KUWAIT: The National Assembly yesterday approved a new insurance law and amendments to the tenders law in the first reading amid calls by MPs that the insurance sector must come under the Central Bank or continues under the Commerce Ministry. Speaker Marzouk Al-Ghanem said the Assembly will hold a secret session today to debate regional developments amid heightened Iran-US tensions and the escalation following drone attacks by Yemen’s Houthi rebels against Saudi oil targets.
Commerce and Industry Minister Khaled Al-Roudhan said that Kuwait badly needs a new insurance law especially that the existing legislation was issued some 60 years ago and it was amended for the last time in 1981. He said the existing law does not include supervisory tools and the new one has tackled all the negative aspects in the insurance sector, adding that Kuwait was the first Gulf state to regulate its insurance sector but is the last to implement latest developments.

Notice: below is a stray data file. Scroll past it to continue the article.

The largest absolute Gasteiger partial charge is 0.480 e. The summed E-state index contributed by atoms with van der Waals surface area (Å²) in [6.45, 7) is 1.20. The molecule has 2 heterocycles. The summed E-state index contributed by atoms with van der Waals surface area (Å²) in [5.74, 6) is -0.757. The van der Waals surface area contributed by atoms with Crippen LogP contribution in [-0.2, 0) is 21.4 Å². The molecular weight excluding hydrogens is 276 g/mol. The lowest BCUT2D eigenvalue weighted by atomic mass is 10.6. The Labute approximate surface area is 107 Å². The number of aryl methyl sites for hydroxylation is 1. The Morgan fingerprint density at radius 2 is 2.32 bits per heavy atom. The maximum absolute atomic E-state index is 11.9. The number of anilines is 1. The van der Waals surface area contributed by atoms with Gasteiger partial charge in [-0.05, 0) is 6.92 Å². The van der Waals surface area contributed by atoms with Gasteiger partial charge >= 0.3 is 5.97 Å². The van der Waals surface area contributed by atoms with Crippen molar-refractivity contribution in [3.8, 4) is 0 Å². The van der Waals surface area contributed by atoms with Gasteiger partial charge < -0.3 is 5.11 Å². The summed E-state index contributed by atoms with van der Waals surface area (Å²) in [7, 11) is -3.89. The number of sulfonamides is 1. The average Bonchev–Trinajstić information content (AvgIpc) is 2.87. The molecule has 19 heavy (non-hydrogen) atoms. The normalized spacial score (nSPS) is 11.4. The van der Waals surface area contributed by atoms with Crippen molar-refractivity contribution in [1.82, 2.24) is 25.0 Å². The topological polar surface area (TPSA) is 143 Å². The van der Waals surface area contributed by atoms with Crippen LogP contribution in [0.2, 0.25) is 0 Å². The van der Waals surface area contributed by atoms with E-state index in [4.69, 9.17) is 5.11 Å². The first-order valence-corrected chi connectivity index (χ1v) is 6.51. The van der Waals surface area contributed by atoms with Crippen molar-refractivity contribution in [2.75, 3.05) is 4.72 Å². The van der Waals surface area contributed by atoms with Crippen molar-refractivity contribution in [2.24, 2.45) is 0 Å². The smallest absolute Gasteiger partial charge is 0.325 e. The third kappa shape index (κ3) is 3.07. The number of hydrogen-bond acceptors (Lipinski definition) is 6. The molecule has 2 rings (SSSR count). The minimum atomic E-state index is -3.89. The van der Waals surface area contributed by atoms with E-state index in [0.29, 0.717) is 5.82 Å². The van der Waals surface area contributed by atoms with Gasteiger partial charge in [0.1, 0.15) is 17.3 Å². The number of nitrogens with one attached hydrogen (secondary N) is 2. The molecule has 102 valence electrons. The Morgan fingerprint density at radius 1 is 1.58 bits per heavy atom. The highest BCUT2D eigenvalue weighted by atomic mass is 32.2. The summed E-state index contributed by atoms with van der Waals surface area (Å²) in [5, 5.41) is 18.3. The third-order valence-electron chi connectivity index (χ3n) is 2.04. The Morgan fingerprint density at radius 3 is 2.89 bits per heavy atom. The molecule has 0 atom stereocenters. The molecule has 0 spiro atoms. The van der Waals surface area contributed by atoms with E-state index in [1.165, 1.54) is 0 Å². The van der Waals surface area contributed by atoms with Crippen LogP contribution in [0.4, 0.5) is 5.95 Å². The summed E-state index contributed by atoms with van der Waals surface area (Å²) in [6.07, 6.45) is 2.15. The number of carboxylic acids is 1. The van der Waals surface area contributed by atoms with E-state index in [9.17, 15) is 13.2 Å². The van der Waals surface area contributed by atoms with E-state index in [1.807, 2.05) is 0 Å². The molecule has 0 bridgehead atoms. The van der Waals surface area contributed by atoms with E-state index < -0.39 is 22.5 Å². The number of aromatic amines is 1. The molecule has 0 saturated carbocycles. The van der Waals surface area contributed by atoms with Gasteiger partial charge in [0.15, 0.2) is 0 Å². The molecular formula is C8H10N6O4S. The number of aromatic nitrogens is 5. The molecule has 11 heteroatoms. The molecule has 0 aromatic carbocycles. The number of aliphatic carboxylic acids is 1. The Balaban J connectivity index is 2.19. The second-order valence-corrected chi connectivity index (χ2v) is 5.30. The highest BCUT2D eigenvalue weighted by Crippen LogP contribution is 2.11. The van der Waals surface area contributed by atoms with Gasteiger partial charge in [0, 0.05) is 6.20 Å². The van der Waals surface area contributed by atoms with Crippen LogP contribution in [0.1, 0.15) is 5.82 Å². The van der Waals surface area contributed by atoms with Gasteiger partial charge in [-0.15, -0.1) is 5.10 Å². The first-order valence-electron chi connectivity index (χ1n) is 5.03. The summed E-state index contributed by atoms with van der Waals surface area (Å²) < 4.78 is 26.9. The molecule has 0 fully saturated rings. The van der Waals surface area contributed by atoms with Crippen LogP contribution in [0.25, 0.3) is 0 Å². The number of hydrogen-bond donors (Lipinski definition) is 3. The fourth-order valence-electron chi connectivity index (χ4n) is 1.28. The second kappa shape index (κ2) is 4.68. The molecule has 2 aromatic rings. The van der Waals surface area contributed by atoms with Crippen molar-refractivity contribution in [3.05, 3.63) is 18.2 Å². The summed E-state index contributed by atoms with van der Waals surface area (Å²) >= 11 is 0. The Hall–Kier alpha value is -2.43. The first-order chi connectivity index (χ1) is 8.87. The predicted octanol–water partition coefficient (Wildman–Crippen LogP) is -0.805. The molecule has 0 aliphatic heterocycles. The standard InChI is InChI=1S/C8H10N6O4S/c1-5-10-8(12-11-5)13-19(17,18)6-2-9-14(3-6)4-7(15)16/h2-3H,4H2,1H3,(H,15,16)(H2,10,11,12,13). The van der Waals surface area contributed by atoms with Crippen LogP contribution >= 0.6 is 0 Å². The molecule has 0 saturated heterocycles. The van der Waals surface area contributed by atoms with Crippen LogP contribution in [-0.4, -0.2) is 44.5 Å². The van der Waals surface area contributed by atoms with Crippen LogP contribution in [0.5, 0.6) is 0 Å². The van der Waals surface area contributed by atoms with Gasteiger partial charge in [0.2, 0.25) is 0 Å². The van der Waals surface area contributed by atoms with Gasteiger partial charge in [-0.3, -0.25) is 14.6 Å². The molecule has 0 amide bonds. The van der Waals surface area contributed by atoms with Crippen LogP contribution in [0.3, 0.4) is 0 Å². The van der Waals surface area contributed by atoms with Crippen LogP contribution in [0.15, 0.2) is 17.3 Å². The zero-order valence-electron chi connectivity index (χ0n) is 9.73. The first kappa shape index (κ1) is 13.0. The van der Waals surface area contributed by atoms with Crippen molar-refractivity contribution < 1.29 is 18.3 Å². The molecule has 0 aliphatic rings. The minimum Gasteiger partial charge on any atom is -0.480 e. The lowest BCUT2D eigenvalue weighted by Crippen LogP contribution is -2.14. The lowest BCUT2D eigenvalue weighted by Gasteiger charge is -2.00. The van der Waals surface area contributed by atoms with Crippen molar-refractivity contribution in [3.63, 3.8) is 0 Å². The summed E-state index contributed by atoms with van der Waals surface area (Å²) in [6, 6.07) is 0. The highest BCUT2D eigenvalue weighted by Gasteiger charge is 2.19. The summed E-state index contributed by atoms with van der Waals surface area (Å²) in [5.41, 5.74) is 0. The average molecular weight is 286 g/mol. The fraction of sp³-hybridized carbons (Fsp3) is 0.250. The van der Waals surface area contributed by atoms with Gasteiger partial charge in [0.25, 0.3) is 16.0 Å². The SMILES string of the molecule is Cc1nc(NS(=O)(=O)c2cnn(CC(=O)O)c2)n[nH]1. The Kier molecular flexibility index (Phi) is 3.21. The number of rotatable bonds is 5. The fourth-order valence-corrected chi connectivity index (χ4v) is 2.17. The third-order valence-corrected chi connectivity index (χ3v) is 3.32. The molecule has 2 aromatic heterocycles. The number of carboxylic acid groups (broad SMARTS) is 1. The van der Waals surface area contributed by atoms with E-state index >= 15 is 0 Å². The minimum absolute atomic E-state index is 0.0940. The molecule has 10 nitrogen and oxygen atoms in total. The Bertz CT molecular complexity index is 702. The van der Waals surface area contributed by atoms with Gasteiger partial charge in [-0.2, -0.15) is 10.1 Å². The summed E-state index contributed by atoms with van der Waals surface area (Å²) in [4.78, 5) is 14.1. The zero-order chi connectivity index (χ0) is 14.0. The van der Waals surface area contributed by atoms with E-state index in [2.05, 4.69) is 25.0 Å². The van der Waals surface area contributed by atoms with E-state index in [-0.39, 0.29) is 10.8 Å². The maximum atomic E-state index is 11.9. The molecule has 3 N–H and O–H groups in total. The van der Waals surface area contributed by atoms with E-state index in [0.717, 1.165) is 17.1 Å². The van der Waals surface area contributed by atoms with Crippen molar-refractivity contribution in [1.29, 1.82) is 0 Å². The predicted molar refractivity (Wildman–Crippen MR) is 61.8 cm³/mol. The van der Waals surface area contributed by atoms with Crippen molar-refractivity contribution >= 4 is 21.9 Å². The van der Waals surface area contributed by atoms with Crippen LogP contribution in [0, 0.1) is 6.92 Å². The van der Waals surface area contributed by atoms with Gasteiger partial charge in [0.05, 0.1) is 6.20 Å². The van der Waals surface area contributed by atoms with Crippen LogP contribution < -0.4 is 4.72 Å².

The minister said that 39 insurance companies are operating in the country, 28 of them are Kuwaiti and the rest are foreign. Together, the insurance companies are dealing with around KD 13 billion. MP Saleh Ashour called for the insurance sector to be under the supervision of the Central Bank and opposed the proposal to establish an independent body for the insurance sector.
Ashour said the new law increases the capital of insurance companies to between KD 5 and 15 million which will impact existing companies. MP Safa Al-Hashem criticized insurance companies describing them as “sharks” – claiming the new law favors the companies at the expense of the insured. MP Abdullah Al-Kundari criticized the law saying it does not provide sufficient protection for those insured and encourages monopoly for some companies besides that it does not encourage competition.
MP Saadoun Hammad said that the law does not require foreign companies to comply with the capital requirements as the Kuwaiti insurance companies and called for imposing the law on foreign companies wishing to open in Kuwait. At the end of the debate, 34 lawmakers voted for the law against 13. The second reading will be debated following the introduction of several changes.
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